(The fine folks at Kregel Academic
sent me this review copy. Having said this, I have done my best to offer an objective review of the volume's contents.)
Bock, Darrell L. and Mitch Glaser (eds), The Gospel According to Isaiah 53: Encountering the Suffering Servant in Jewish and Christian Theology
(Grand Rapids: Kregal Publications, 2012).
This volume is unique in many ways. First, it has an evangelistic focus in that Chosen People Ministries and Mitch Glaser has envisioned this project to “reach Jewish people with the message of Jesus, the Servant of the Lord, as he is described and extolled in Isaiah 53 (22).” Thus, it should be no surprise that evangelical scholars such as Darrell Bock, Walter Kaiser, Robert Chisholm and a host of others teamed up to organize and recruit the other contributors to this volume.
The volume is divided into three parts: Interpretation of Isaiah 53, Isaiah 53 in Biblical Theology, and Isaiah 53 in Practical Theology. The first part is kicked off by Richard Averbeck, Director of the PhD Program in Theological Studies and Professor of Old Testament and Semitic Languages at Trinity Evangelical Divinity School. Averbeck kicks off the volume by examining Isaiah 53 by examining Christian interpretations of Isa 52.13-53.12. Averbeck, using Franz Delitzsch’s three-level pyramid on interpretive choices on Isaiah 53, helpfully lays much of the groundwork for his essay, as he looks at options such as the servant denoting a broad reference to Israel as an elect nation, a remnant within Israel, and a single servant who suffers vicariously on behalf of Israel. Overall, I found agreement with Averbeck’s position that Jesus takes up the role of the latter in a representative role on behalf of Israel.
Next, Michael L. Brown looks at Jewish rabbinic interpretations of the servant in Isaiah 53. While he notes that most of the rabbi’s view the Servant as Israel, he does note some exceptions that narrow this figure to an individual.
In section two, Walter Kaiser kicks off the proceedings with a chapter that examines the identity and mission of the Servant of the Lord. Like most things I have read by Kaiser, I found myself a bit perplexed at the exegetical gymnastics that he performs to argue his point. For example, Kaiser, in this reader’s opinion, undermines the first-person plural pronouns in Isaiah 53, which represents Israel, by stating that the Holy Spirit may have deliberately left the identity of the speaker vague “so that anyone could read these verses and put themselves in the same confession” (100).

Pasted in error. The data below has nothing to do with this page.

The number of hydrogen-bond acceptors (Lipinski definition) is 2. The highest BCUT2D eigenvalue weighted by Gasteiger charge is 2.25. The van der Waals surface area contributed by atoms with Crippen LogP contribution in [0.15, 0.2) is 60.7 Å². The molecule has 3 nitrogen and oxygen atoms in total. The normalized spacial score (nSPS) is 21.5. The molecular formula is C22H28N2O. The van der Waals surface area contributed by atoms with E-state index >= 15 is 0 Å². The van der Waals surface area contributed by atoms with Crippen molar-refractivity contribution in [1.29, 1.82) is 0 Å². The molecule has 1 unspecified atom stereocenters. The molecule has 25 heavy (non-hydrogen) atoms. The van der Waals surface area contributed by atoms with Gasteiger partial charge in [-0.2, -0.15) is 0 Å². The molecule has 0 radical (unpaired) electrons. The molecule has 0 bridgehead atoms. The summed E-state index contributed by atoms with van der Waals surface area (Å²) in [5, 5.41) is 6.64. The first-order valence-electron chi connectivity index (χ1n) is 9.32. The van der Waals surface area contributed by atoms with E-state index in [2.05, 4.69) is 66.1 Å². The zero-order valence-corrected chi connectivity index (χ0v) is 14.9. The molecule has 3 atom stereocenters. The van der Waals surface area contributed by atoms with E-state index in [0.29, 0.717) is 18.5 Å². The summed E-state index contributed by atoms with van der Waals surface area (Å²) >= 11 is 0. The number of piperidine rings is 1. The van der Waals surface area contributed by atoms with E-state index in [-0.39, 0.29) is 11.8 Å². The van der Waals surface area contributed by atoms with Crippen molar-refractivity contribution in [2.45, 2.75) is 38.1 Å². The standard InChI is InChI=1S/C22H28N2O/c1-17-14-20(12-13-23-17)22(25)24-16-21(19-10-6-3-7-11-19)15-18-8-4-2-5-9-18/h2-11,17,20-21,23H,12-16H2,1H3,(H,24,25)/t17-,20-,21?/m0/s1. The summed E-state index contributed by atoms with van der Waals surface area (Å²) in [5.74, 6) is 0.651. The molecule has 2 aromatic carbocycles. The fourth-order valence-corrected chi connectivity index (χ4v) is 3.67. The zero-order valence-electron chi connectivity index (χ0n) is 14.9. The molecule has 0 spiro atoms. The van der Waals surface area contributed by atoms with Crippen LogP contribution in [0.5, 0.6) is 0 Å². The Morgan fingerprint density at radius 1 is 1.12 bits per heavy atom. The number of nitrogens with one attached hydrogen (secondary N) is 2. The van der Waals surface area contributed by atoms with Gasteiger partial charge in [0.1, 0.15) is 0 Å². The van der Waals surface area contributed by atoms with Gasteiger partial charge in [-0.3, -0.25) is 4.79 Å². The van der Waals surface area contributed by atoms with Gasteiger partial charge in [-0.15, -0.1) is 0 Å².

Following Brown, Michael Wilkins contributes an essay that examines the role of Isaiah 53 in the Gospels with a special focus on Matthew, where most of the allusions occur. I had no major quibbles with Wilkins work, as I too share his opinion that Jesus’ self-identification is to be found in the role of the suffering servant of Isa 53. After Wilkins, Darrell Bock contributes an interesting essay on the ways in which the MT and the LXX of Isaiah 53 may have impacted Acts 8. This may be the most technical essay of the entire volume but it pays a careful reading.
Next, Craig Evans contributes a chapter that looks at the remainder of the NT and also provides an interesting survey of the ways Isaiah 53 has impacted the theologies of Peter, both in Acts and his letters, Paul, and lastly, John. For Evans, the Suffering Servant Hymn laid at the heart of early evangelism aimed at the synagogue.
David Allen’s contribution, despite repetition with the others in this work, lies in his reading of Leviticus 5-7, 16 as atonement, thus comparing Isaiah 53 role of the Servant to this conclusion allows him to see Jesus’ sacrifice as one of atonement for the nation of Israel.
Robert Chisholm concludes this section by looking at the themes of forgiveness and salvation in Isaiah 53. Language such as “lifting up” and “taking away” are examined here. Chisholm concludes that the Servant’s redemptive work entails release from exile and restoration to the Promised Land, while making forgiveness of sins and covenant renewal possible.
Part III, an area of the volume that I did not read thoroughly has contributions from John Feinberg on Post-Modern Themes in Isaiah 53, Mitch Glaser in using Isaiah 53 in Jewish Evangelism, Donald Sunukjian on Preaching Isaiah 53, and a conclusion by Darrell Bock which attempts to draw the disparate essays together in the end.
Like many volumes, essays can tend to be uneven in terms of the level of writing, scholarship, etc. The Gospel According to Isaiah 53 is no exception. However, there is some real gems in this volume, Bock’s and Evans’ essays immediately spring to mind. That being said, this book is forthrightly evangelical. The contributors of this volume make no apologies for this, but one needs to be aware that this is the presuppositional starting point. This may grate on some nerves when approaching this volume, as it tends to take on apologetic overtones, see especially the contribution by Kaiser.
Overall, The Gospel According to Isaiah 53 makes a fine contribution to the ongoing discussions as to the identity of the Servant, but will probably not be the final or definitive word on this hotly contested topic.